Aquatic Symbionts: Assessing the Abundance of Torix Group Rickettsia in Aquatic Insects around the World

Symbionts are known to be an important aspect of almost every living organism. Invertebrates are no exception. They display a remarkable range of symbiotic relationships with bacteria, which are capable of altering reproduction, defence against natural enemies, and play a role in nutrition. Up until now, most work has centred on a bacteria called Wolbachia which is commonly found in insects.

Wolbachia is relatively rare in Odonates (dragonflies and damselflies) and other aquatic insects, but recent work has suggested the presence of another similarly pervasive microbe. Our work has revealed that the bacterium Rickettsia is carried in 40% of midge species, and the Azure Damselfly (Coenargrion puella) can carry one or two strains of infection. Data suggests that Rickettsia is a common but underrepresented feature of freshwater invertebrates and our aim is to see how true this theory is.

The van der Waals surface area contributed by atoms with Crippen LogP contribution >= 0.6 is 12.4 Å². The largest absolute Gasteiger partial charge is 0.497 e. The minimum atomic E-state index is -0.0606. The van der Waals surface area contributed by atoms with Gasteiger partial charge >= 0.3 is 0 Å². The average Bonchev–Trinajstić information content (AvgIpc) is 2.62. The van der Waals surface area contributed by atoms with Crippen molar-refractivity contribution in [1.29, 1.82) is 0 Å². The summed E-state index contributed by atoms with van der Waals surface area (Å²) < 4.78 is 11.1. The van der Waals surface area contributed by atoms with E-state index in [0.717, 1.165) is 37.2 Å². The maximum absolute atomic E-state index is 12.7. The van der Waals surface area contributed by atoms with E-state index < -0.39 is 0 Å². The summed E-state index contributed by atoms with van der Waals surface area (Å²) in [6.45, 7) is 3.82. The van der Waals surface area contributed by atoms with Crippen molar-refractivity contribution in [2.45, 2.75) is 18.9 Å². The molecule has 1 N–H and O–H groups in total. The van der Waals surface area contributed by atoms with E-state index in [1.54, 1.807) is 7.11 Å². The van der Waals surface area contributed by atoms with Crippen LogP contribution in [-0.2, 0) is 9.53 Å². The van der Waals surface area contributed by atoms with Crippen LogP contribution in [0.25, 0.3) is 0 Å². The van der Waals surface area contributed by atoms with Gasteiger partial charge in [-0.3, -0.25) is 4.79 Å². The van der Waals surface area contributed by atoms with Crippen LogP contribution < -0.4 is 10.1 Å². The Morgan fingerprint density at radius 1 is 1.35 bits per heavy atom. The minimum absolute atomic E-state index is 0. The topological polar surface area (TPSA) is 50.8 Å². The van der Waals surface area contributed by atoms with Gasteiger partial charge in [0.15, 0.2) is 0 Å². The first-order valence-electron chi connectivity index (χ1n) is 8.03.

Rimrose Valley – A year in the life of a threatened wildlife site.

Rimrose Valley canal (Barry Smith)

Rimrose Valley is a 3.5 km country park and valley in North Liverpool which provides a vital mosaic of habitats for wildlife in an urban built up area, it is a ‘green lung’ for the area and lies between Crosby and Litherland in the borough of Sefton.

The deeper I look the more I see what an amazing place it is and how important it is to preserve its existence – Not just for wildlife but also for the different communities that surround it. Hopefully this piece will do justice to its beauty, it won’t be filled with words and scientific information, I aim to provide a more visual guide to what I have found over a twelve month period.

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